Wednesday, April 15, 2009

Tea party, Lancaster, PA, 4/15/09

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I attended the Tea Party this afternoon in Lancaster (Pennsylvania). Met some interesting people, saw many hundreds of peaceful and respectful tax paying citizens listening to speakers and voicing their opinions. Not professional protesters, but people with real jobs who pay taxes and support our communities and nation.

I suspect these would be the last people in the world to attend a 'protest', but clearly they have suffered their limit of being pushed around and taken for granted.

It was 45 degrees this afternoon, raining, and had been raining all day. My impression was a turnout of 1000 to 1200 people. I tried to do a rough estimate by sampling, but I'm afraid that is beyond my skills.

Two thoughts surfaced as I looked at the crowd....

There were no counter protesters. Not a single one. I did see a plethora of Obama stickers on cars parked around the area of the protest, but from what I could see those folks were part of the crowd and carrying the same signs! I watched people with 'Stop taxing me!' protest signs getting out of a Prius sporting Obama campaign stickers. Search me..... guess they woke up.

Another point..... although there were two large media transmission trucks there, one from the local TV station.... nobody cared about the camera crews. I mean... Did... Not... Care. It was as if they just did not count for anything. Nobody lined up for the camera, and more to the point nobody moved out of their way either. They just blocked them off as if they didn't matter anymore. Interesting....

I was asked if I was covering the event for the local paper, as I took photos and watched the crowd rather than the speaker (second time this week I was asked that question!). I replied I was just a private citizen, doing my own reporting on a blog. Curious response... the person asking immediately warmed and began talking about the event and why he was there.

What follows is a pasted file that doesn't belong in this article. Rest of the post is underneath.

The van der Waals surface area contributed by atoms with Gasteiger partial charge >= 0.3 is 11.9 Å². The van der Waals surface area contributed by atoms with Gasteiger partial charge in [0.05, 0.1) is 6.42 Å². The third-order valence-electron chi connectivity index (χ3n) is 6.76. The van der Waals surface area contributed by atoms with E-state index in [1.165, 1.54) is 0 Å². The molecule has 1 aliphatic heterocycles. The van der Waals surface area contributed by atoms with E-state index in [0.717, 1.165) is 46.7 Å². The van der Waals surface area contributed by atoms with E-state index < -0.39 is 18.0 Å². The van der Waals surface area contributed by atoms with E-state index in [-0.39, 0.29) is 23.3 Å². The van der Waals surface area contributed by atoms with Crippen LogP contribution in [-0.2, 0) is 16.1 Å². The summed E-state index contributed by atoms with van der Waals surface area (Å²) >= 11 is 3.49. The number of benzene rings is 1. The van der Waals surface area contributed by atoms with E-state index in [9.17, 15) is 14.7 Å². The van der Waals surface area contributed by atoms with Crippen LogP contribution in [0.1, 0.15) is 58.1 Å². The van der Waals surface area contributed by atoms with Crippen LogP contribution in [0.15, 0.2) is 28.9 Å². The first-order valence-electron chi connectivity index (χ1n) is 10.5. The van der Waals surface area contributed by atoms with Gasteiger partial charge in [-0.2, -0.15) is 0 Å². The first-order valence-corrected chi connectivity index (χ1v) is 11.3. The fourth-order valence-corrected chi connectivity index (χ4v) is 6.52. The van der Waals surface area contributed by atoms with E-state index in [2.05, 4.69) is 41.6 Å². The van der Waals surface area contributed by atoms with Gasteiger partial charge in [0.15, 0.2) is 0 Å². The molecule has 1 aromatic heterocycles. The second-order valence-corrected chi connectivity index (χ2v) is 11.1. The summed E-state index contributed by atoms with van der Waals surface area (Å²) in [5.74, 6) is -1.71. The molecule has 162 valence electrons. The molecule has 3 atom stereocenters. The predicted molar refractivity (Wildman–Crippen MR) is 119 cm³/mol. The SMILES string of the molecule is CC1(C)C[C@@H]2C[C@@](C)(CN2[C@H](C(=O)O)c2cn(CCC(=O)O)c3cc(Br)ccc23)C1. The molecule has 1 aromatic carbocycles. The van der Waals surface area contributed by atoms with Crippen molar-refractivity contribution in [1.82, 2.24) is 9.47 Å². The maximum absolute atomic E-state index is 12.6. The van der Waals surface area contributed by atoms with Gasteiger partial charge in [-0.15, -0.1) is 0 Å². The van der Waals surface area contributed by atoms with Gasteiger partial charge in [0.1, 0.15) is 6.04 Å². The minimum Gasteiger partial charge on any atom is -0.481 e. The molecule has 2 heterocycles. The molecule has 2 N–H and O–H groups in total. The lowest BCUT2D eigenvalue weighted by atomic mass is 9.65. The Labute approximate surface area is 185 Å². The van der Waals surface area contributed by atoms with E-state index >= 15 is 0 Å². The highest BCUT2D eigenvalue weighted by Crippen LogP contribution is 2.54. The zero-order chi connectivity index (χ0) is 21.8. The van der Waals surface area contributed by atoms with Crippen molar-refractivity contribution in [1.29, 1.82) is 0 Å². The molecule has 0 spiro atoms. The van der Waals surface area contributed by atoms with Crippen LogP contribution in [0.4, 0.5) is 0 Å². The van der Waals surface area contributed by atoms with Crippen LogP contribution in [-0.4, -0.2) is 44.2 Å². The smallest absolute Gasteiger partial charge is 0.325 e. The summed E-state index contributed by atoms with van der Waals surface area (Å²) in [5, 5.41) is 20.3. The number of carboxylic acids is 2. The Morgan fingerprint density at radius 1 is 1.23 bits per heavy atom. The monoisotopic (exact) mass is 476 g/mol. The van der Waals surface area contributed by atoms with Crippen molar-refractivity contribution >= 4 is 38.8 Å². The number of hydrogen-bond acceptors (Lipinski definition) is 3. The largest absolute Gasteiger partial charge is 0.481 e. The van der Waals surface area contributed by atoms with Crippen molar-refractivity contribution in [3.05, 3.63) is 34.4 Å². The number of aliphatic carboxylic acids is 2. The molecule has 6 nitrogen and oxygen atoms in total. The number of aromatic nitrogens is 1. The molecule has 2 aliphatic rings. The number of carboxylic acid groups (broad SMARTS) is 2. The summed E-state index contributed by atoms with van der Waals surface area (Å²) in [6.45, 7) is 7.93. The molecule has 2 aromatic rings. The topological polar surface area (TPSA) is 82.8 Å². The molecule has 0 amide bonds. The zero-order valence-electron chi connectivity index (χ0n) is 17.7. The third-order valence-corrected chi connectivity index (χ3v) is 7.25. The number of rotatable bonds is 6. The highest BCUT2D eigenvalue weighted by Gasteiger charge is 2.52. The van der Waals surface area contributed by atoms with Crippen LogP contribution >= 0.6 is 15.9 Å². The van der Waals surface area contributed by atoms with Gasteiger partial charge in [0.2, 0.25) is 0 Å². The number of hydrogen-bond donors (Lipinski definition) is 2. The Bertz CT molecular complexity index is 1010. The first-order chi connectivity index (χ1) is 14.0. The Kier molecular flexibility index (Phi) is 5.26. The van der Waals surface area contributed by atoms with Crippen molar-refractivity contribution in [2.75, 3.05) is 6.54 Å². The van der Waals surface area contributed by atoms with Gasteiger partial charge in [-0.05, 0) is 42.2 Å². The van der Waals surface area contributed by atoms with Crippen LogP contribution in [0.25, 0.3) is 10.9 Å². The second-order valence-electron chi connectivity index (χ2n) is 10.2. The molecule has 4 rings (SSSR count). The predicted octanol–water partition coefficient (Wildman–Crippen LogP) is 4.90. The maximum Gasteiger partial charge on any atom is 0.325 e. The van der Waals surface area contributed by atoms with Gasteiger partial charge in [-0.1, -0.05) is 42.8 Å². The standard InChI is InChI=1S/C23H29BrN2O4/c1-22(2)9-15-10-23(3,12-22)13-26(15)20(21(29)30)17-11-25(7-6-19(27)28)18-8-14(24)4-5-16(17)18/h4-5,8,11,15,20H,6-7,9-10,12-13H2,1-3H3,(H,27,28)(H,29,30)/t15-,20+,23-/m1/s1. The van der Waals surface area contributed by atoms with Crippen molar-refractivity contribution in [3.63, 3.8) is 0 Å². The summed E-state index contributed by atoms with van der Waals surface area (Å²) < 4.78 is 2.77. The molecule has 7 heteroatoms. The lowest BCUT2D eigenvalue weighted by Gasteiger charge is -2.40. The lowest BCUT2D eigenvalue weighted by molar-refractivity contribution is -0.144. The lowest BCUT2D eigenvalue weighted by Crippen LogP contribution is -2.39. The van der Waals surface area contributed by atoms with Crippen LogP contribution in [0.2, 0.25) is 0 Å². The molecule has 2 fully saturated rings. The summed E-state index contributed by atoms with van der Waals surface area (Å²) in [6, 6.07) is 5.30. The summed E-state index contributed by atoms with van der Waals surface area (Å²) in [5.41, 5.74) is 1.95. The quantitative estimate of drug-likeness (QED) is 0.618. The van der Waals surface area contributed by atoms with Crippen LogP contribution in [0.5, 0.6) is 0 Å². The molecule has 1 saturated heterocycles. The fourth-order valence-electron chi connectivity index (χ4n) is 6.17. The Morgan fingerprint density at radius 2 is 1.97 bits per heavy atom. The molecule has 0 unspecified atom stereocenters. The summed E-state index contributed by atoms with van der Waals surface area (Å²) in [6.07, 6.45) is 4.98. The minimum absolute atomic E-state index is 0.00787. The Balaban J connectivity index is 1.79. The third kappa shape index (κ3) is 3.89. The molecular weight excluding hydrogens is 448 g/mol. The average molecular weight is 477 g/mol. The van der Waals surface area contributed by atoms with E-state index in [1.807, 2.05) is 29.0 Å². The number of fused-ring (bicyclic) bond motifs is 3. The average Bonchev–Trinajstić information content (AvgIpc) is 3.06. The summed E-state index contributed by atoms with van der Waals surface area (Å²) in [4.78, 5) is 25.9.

In any case.... it was a fascinating social event, and well worth the time. Now, it's late and I am tired. I'll post more photos, and more commentary, in a few days. For now, here's a video of the crowd in the rain as they listened to speakers, and some photos:














8 comments:

Christina LMT said...

Thanks for an excellent (preliminary) report. LOVE the picture of the two ladies laughing!
Very nice candid shot.
Good job!

Xavier said...

Another thing that I noticed was the real swe;ll of people began after 5:00 PM. these were working folks afterall. Some of them drove thirty to fifty miles after work just to be heard among their peers.

Change is coming, and it's not what the senator from Illinois thought it would be.....

Crucis said...

It was sunny and in the high 60's in KC. I posted a few pics on my blog and links to where more pics could be seen.

KC had four Tea Parties in different parts of town and at different times. My wife and I attended the one at the Liberty Memorial. Attendance was estimated to be between 5K and 10K.

Jeff B. said...

Thank you for this video blog. You've done a great job and your leading comments are superb! My father and I proudly attended this gathering of great Americans. It was the first protest either of us has EVER attended. Still, we are basking in the aura of freedom and liberty we experienced in Lancaster, PA yesterday.

Judy K said...

The pictures are wonderful. Thanks for opening my eyes to this. Here's a question... I could be wrong, but it seems to me like people feel like their liberty is threatenend by the excessive taxes. What about the liberty to healthcare? To shelter for those who can't afford it? You wrote elsewhere that many gov't programs should be left to churches and charities...but how can you then insure liberty to those with no voice? I agree that many gov't programs are wasteful and excessive. But it would likely be similar with any other organization running those programs. Don't our citizens have a right to adequate healthcare? Is there is a way to provide healthcare to all without a government-funded system?